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CFTC recognizes some foreign regulators’ oversight of key swaps components, causes more confusion
Friday afternoon saw a plethora of press releases by the CFTC which instead of clearing out the rulebook by which swaps and derivatives clearing counterparties have to comply with, effectively caused even more confusion and chaos. The CFTC announced local companies can abide by local regulators in six regions worldwide, namely Australia, Canada, the European Union, Hong Kong, Japan and Switzerland.
The CFTC granted foreign counterparties reprieve from some of its own rules and acknowledged adequate regulations in the fields of governing chief compliance officers, swaps data-record keeping and risk management programs. However it did not specify much about other areas that regulate swaps transactions where foreign regulators have not put their own rules.
It is a really foggy and unclear decision on how do they plan to move forward – they certainly plan to further cooperate further with foreign regulators on the rule-by-rule approach, however process is proving to be very time consuming. While the CFTC allows for “substituted compliance” with regulators in the above mentioned countries, some provisions need to be undertaken implicitly by European and Japanese authorities.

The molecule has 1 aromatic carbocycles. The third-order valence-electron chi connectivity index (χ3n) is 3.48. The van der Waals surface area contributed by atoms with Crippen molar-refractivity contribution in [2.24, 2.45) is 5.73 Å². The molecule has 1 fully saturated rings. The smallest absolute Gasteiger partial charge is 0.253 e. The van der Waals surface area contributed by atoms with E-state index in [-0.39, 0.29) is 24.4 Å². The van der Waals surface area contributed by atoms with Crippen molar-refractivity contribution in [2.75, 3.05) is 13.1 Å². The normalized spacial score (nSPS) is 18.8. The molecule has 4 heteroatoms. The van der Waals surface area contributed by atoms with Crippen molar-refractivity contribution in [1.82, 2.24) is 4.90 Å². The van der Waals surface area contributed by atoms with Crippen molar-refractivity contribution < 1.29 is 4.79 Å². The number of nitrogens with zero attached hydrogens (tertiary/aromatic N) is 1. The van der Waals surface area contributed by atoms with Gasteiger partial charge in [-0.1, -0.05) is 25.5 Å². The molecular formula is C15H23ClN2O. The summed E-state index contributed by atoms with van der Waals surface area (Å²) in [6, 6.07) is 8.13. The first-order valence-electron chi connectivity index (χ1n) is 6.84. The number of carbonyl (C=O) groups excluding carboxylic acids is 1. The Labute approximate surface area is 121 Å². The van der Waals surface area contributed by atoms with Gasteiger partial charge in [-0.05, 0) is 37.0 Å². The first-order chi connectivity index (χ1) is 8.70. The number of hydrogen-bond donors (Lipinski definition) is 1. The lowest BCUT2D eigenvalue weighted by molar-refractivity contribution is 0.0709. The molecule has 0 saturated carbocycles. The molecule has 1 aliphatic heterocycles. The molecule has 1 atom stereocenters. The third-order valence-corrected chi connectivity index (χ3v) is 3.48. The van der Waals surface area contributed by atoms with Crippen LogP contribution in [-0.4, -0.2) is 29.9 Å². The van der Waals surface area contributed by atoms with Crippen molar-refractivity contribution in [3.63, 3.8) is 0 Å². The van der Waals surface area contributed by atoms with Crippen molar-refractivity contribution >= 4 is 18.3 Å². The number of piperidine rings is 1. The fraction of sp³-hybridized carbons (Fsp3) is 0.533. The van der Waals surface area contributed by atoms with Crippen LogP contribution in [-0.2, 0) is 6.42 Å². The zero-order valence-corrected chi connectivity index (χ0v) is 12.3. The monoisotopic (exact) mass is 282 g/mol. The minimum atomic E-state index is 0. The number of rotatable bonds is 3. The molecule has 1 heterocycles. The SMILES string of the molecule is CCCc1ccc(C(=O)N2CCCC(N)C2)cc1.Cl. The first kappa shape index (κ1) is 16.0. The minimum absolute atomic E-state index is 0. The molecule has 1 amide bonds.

European authorities have already expressed their frustration of working together with the CFTC as they stated that communication was rather difficult, which in itself does not come as a big surprise considering the dire state of the US regulator’s governing body. The EU authorities’ claim was further supported by CFTC commissioner Scott D. O’Malia who dissented on grounds that there was not enough collaboration with foreign regulators to harmonize regulatory requirements in consistence with G-20 reforms.
His dissent was a hard blow for the bipartisan credibility of the regulator since as of now he is the only Republican commissioner on the board. He further elaborated that the notices issued did not have sound legal basis and fail to provide a clear agenda on how to move on going forward. He stressed that the adopted rule-by-rule approach leaves major regulatory gaps with foreign jurisdictions unanswered and cooperation continues to be very difficult to achieve.